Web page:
Russ:
It is. And we're seeing more and more health systems talk about that because when managers are switching jobs or they're leaving management, it leaves gaps and it takes a lot of time for them, obviously for the new manager to get up to speed and to kind of get into the groove. It inhibits best practice diffusion and it causes a lot of disruption in the system.

Russ:
And so we're actually seeing health systems, they're saying, "Hey look, we're actually doing a pretty good job with our frontline nurse or caregiver engagement or churn, but what we're really worried about is our managers." So we're delighted to see some focus where it should be, because as you say, it's got to be the toughest job analysis.

Dan:
Tell us a little bit about the Laudio system and how that's setting up this system to actually have more data, provide recognition, do the things that you just talked about. Can you walk us through some of that?

Russ:
At the highest level, a Laudio is a platform for what we call real engagement between frontline managers and their teams or their staff. About 70% of frontline managers analysis are nurse managers, so our most common type of end user is actually a nurse manager. And at a high level we do two things. The first is we automate many of the manager's workflows and we save them time. And some examples of these are their rounding workflows, their mandatories or flu shots, celebration and recognition, burnout prevention, et cetera. And we found that we can save five to seven hours a week per manager.

Russ:
And then the second thing we do is we increase and ease the number of interactions between managers and their teams. So once the managers are inside the workflows that we help automate and make intelligent in a system with, our AI helps the manager interact with the right team member on the right topic, at the right time.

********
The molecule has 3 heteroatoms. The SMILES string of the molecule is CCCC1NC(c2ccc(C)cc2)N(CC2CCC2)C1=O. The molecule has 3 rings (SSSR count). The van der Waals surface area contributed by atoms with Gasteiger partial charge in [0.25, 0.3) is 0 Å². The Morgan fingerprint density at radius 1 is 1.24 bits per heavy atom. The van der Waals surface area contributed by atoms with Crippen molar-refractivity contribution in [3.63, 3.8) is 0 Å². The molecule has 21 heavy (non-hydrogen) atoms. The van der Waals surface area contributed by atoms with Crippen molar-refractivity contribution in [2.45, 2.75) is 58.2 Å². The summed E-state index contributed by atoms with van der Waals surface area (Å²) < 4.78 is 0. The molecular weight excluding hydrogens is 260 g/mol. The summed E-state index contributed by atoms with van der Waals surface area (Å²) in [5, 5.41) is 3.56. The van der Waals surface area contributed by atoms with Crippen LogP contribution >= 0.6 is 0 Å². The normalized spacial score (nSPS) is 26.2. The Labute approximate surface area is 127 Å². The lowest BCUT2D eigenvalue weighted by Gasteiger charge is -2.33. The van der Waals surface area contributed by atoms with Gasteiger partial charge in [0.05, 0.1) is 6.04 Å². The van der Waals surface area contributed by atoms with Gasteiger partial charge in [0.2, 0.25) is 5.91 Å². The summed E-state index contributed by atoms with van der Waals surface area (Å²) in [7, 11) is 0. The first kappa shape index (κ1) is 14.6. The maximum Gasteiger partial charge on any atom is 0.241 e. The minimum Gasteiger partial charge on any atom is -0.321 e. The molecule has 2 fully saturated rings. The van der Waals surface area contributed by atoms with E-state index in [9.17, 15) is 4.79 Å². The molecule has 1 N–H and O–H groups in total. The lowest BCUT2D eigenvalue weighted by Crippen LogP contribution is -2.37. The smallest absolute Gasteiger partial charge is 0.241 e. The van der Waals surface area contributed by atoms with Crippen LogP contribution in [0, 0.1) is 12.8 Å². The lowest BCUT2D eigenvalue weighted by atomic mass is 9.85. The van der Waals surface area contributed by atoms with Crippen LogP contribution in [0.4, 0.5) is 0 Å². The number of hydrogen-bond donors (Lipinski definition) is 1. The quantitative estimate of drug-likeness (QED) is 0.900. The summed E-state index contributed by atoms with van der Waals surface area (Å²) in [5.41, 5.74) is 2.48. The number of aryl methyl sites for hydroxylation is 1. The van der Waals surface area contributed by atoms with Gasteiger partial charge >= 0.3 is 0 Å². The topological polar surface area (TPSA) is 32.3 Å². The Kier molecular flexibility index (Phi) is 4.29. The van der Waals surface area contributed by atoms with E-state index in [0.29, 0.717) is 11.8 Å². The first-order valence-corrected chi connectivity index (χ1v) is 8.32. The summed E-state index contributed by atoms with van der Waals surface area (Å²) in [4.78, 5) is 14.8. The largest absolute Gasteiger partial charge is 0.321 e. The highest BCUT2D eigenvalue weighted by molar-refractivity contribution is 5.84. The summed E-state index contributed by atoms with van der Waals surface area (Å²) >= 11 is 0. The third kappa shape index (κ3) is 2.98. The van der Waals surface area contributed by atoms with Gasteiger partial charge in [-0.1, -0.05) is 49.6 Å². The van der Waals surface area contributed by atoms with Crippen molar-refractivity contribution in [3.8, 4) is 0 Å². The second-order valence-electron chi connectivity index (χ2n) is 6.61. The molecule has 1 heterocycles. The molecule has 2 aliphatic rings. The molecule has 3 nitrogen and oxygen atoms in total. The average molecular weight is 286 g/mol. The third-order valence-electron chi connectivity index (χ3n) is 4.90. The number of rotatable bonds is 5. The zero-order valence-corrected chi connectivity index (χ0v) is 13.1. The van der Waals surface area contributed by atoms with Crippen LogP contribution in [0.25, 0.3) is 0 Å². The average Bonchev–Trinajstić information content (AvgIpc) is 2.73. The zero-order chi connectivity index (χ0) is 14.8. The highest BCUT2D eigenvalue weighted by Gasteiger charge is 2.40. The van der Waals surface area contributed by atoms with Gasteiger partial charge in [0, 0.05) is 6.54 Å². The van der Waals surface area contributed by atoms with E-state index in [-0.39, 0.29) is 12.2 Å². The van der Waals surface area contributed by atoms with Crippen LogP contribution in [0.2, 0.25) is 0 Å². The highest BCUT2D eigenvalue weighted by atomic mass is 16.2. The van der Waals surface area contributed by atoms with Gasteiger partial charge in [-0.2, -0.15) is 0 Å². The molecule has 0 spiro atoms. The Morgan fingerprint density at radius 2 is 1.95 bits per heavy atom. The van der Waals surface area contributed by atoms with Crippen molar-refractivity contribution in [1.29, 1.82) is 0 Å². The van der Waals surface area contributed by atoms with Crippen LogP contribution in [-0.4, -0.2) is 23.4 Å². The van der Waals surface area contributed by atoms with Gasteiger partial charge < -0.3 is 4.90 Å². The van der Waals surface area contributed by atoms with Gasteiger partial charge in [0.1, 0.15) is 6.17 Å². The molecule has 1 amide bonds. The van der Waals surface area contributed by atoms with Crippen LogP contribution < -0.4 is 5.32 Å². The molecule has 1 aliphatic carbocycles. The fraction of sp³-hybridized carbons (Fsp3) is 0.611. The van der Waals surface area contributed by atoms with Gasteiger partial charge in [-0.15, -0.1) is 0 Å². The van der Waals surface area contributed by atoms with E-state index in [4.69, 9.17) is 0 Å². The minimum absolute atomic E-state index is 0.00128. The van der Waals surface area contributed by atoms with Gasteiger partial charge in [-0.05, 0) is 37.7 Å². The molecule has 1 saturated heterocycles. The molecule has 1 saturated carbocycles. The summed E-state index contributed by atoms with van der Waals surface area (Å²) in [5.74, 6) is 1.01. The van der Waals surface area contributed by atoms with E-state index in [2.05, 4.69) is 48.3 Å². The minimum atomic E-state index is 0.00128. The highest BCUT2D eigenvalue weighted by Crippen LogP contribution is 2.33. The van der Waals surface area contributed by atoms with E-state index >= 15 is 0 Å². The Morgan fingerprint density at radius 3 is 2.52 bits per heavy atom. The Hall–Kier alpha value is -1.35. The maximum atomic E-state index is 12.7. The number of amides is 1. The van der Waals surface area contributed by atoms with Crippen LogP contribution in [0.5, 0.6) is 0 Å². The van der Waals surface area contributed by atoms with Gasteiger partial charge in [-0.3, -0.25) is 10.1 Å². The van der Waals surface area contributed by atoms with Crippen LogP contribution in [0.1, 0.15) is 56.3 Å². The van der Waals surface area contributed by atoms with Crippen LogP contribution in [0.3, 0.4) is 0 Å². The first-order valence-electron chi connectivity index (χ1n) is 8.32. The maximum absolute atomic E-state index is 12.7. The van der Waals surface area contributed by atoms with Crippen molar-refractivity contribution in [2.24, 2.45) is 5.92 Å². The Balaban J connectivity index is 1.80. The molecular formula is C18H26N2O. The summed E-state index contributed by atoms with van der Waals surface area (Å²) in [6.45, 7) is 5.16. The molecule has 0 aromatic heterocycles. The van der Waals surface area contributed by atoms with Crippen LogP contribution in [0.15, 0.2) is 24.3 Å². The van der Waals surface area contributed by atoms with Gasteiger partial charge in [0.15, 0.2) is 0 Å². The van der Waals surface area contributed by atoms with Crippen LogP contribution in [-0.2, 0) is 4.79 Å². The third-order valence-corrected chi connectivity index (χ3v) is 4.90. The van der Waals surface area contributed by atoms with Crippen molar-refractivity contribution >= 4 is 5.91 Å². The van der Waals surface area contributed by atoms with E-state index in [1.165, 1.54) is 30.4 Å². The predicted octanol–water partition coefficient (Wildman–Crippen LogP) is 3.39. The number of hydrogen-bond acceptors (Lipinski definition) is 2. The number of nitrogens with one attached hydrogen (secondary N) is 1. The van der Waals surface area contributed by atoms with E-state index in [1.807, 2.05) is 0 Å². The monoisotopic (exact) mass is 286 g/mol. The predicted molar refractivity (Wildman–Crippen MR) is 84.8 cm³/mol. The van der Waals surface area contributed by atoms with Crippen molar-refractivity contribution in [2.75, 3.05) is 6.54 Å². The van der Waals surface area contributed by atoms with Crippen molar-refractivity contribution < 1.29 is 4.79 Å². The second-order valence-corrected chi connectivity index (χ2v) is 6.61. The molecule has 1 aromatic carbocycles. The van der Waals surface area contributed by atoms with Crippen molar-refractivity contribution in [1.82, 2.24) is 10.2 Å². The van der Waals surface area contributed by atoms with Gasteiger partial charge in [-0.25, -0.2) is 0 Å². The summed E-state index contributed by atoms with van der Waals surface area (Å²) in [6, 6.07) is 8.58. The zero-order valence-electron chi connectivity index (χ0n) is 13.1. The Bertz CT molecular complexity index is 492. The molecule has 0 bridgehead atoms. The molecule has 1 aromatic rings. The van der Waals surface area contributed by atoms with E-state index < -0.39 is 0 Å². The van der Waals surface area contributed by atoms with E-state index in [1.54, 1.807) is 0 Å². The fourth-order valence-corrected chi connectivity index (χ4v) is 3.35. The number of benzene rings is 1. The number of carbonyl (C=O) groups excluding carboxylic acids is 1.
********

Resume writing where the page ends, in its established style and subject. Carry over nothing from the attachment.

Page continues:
Russ:
And this is a really powerful concept, because as we just said, many managers have these large spans of control and little time or capacity and maybe even lower exposure to best practices and we're able to push and automate a continuous stream of suggestions for best practices of interactions between the managers and their teams. And in this way, we can massively increase the number of these interactions and it's really the aggregation or the accumulation of first hundreds and thousands of these one-on-one interactions between managers and their team members that make the difference in culture and engagement, burnout, turnover, et cetera in the health systems.

Dan:
This last year, we released a second edition of our textbook on leading innovation. And one of the chapters we added this year was around toxic leadership. And a lot of it stems from just not being able to interact with your team and then rumors build and then that leads into this whole weird culture. And I just love the idea of being able to have visibility into that and automate some of that, so that it's not a burden. It's not living in a manila folder, I think is the other thing. Is most of this workflow is in some sort of physical paper form, and to automate that and have visibility into it is awesome.

Russ: